Mount Sinabung


This is the Sumatran volcano that gave you all those pyroclastic flow images five or six years ago.

Here’s Sinabung ruining air quality in much of north central Sumatra on February 19, 2019. Note Lake Toba at 5 o’clock; we’ll look into these two volcanoes more closely next Sunday. (Image: Antti Lipponen)

I blogged about it in 2014, as did many other people, including experts, and the world’s photographers flocked to the site.

Eventually, I think, we all got volcano fatigue because Sinabung just would not stop doing those amazing explosions and pyroclastic run-outs, over and over again.

It was a disaster for local people. Villages were evacuated, and some had to be abandoned. In addition to some fatalities, particularly in 2014 and 2016, tens of thousands of people had to seek shelter.

Fortunately, that number has dwindled as survivors have moved on with their lives. But for many Indonesians near Sinabung, home is gone forever.

  • The Smithsonian’s Global Volcanism Program has an online summary of Sinabung’s activity here, with images.
  • More recent updates are online, too, but you will need a machine translator unless you understand Bahasa Indonesian.

These days, Sinabung is having one of its quieter phases. It’s at level 3 alert, on a 1-4 scale.

But as its human neighbors know, this volcano still reserves the right to explode unexpectedly.



The intermittent brightness seen in this video before dawn must have been a thunderstorm. Reportedly, this eruption — the last big one so far — caused no casualties or damage. There are exclusion zones at Sinabung and other volcanoes for precisely this reason. Many of Sinabung’s victims got too close during a pause in activity when the volcano appeared “safe.”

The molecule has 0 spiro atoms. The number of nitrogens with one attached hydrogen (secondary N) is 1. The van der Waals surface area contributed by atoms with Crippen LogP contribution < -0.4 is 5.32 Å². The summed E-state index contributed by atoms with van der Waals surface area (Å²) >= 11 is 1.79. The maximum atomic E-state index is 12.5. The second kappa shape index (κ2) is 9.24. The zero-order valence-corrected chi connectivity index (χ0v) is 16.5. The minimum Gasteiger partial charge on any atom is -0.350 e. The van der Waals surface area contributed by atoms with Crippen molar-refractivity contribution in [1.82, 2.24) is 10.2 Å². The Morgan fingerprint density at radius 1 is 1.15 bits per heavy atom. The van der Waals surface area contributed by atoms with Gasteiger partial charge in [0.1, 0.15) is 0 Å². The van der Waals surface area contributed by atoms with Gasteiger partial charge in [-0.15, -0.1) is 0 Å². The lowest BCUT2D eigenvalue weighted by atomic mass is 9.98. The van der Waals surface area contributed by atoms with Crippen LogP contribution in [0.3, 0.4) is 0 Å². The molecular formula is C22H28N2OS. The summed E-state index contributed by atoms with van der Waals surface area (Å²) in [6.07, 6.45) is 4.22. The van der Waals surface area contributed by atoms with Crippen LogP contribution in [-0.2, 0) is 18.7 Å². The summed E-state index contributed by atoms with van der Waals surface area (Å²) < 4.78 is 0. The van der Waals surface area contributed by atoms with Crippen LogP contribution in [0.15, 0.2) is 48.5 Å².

Here is the August 2, 2019, Sinabung update (via Google Translate):

  • Communities and visitors / tourists should not carry out activities in villages that have been relocated, as well as locations within a radius of 3 km from the summit of Mt. Sinabung, as well as a sectoral radius of 5 km for the South-East sector, and 4 km for the North-East sector.
  • If ash rains occur, people are encouraged to wear masks when leaving the house, secure clean water facilities, and clean the roof of the house from heavy volcanic ash so it does not collapse.
  • People who live along the river flowing upstream at Mount Sinabung to be aware of the potential for lava lahar flooding especially during heavy rains.

I added that correction, since most machine translators interpret “lahar” as “lava” — it’s actually a cement-like mudflow. In 2016, people died from lahars as well as pyroclastic flows at Sinabung.

And here is my own favorite collection of videos from 2014, when the name “Sinabung” meant “pyroclastic flow” to much of the world.

Yes, it’s the one with tornado-like “ash whirls” but there are plenty of other amazing sights in it.



This will help you understand these flows better, though it’s a bit technical. In his book “Eruptions That Changed The World,” volcanologist Clive Oppenheimer (who appears in Warner Herzog’s Netflix film on volcanoes) goes into fascinating detail about what’s going on in these soaring ‘phoenix clouds,’ as he calls them.



Featured image: suhairytyadhi/Pixabay


Sources:

Global Volcanism Program. 2019. Sinabung. https://volcano.si.edu/volcano.cfm?vn=261080 Last accessed August 2, 2019.

VSI (Ministry of Energy and Mineral Resources, Geological Agency — Global Volcanism Program refers to this as PVMBG, alternatively CVGHM). 2013. Mount Sinabung. http://vsi.esdm.go.id/index.php/gunungapi/data-dasar-gunungapi/231-g-sinabung (Indonesian) Last accessed August 2, 2019, via Google Translate.

___. 2019. Latest reports that include Mount Sinabung. http://vsi.esdm.go.id/index.php/component/search/?searchword=sinabung&ordering=&searchphrase=all (Indonesian; I obtained information via Google Translate)



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